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A little lunar literacy to help you 'read the moon'

Before modern technology, moon cycle helped people stay on schedule, outdoors columnist explains
2019-12-21 full moon David Hawke
Do you know how to "read the moon?" The column below will help you learn. David Hawke/OrilliaMatters

If you look up at the moon and it's a lovely crescent shape, can you determine how long until the next full moon? I'll hazard a guess that very few of you can do this — without looking at the calendar! This is yet another example of common knowledge that has been lost in just a couple of generations. (But I will tell you how to read the moon within this article.)

Probably a good many of you can see the Big Dipper constellation on a clear winter's night, but can you find the North Star using this star cluster to guide you? And why would you want to find the North Star anyway?

So many things that were once the difference between getting home or staying lost, or meeting an agreed-upon time to deliver a product “by the next full moon,” have been replaced by technology. Need to know the next full moon? There's an app for that (and a kitchen calendar). Need to get out of the woods? There's a GPS for that.

I enjoy tech toys as much as anyone, so don't think I'm dismissing the advances of our convenient living; yet there is something quite satisfying in knowing, understanding and applying knowledge that is based on reality rather than battery life.

Use basic trigonometry to determine the height of a tree (look up at 45 degrees, walk backward until top of tree is at your viewpoint, measure distance along the ground back to the base of the tree); or determine the size of a field in acres by counting the zigs and zags of a snake-rail fence. (Hint: The distance between rail points is one rod.)

The above examples are what could be called “traditional knowledge,” the tricks and tips that were applied to everyday life once upon a time. Included, of course, would be what plants may be foraged, and knowing how to prepare said plant. Raw or cooked? Roots or leaves? Spring or summer? Use fresh or preserve? Simple questions that often had answers that came in many steps, the information handed down through generations by word-of-mouth and hands-on experiences.

Nowadays the tips and hacks of life involve programming the DVD player, effectively downloading a computer program, and how to avoid “butt dialling.”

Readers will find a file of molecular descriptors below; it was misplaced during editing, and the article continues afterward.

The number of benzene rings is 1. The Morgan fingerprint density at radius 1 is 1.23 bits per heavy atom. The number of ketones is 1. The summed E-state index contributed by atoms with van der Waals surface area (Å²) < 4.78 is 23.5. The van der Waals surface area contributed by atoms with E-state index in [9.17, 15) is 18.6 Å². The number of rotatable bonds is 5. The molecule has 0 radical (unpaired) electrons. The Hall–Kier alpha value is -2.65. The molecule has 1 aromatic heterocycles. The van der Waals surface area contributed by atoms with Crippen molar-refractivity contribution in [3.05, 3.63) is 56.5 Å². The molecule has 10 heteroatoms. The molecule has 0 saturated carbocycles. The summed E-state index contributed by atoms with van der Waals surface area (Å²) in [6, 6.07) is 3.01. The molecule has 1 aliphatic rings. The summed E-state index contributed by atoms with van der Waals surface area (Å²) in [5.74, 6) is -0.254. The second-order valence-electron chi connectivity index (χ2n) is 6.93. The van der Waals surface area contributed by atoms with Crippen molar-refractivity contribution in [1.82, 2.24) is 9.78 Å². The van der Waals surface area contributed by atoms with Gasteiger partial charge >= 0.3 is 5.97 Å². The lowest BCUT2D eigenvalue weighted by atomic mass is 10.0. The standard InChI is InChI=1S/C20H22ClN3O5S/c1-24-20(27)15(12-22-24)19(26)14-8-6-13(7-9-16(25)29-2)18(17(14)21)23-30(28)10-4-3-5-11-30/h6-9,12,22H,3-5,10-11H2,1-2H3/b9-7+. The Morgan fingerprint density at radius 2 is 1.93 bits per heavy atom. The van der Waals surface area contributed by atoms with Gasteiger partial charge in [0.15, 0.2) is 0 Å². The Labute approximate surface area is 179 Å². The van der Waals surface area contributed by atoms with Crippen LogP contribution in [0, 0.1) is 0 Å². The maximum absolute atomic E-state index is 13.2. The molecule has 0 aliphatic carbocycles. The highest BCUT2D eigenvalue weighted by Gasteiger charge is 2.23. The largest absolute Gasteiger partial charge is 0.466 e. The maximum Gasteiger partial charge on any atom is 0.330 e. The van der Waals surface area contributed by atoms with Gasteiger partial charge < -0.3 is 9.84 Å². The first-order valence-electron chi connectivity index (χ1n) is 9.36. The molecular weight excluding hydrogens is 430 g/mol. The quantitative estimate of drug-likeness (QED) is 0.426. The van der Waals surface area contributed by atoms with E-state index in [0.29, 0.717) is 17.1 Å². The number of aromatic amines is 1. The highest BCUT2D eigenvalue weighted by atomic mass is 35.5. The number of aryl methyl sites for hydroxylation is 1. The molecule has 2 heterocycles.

So, why care about this gap or even loss of knowledge transfer? Well, for me, it's a way of trying to appreciate what the federal Truth and Reconciliation process has done for Indigenous peoples across Canada. There is recognition that “traditional knowledge” has not been passed along, indeed even having laws that legally forbade it. If I can't read the moon, a simple technique that guided my ancestors as to the essentials of when to plant and when to harvest, then what must it be like to have lost an entire language or a whole way of life? My comparison is minute but heartfelt.

Part of my reflection has been inspired by an article about Indigenous interpretations of the night sky. My very European background (English-Scot) and upbringing have me associating the stars with the “ancient” Greeks, yet thousands of generations of others have looked at the same night sky and created stories to remind their children, and eventually their children yet to come, of what a good imagination can conjure.

The three-star belt of the constellation Orion is a good starting point for culture comparisons. Orion, the mighty hunter-warrior, floats within the winter sky, immortalized by the sword scabbard seen below and his broad shoulders above. For some reason, other cultures didn't quite see the same thing. In Northern Canada, the three belt stars are hunters returning home while the scabbard stars are those lagging behind. And when the two lowest stars reach the horizon, springtime is imminent.

Back to the moon: My little trick with determining if the moon is waxing (getting bigger) or waning (getting smaller) is to imagine a stick in front of the crescent. If it forms the letter “p,” it is pre-full moon, and if it forms the letter “d,” the full moon is done. Knowing that it takes 28 days for the moon to complete its cycle, you can plan your agenda to get the task at hand done by deadline. (Check the fine print of your contract to see if says “by the next full moon” or “within two moon cycles.”)

This ramble about traditional knowledge is just that, a ramble. But I do feel it is helping me to understand much bigger issues. Sometimes simple thoughts can begin to unravel big dilemmas.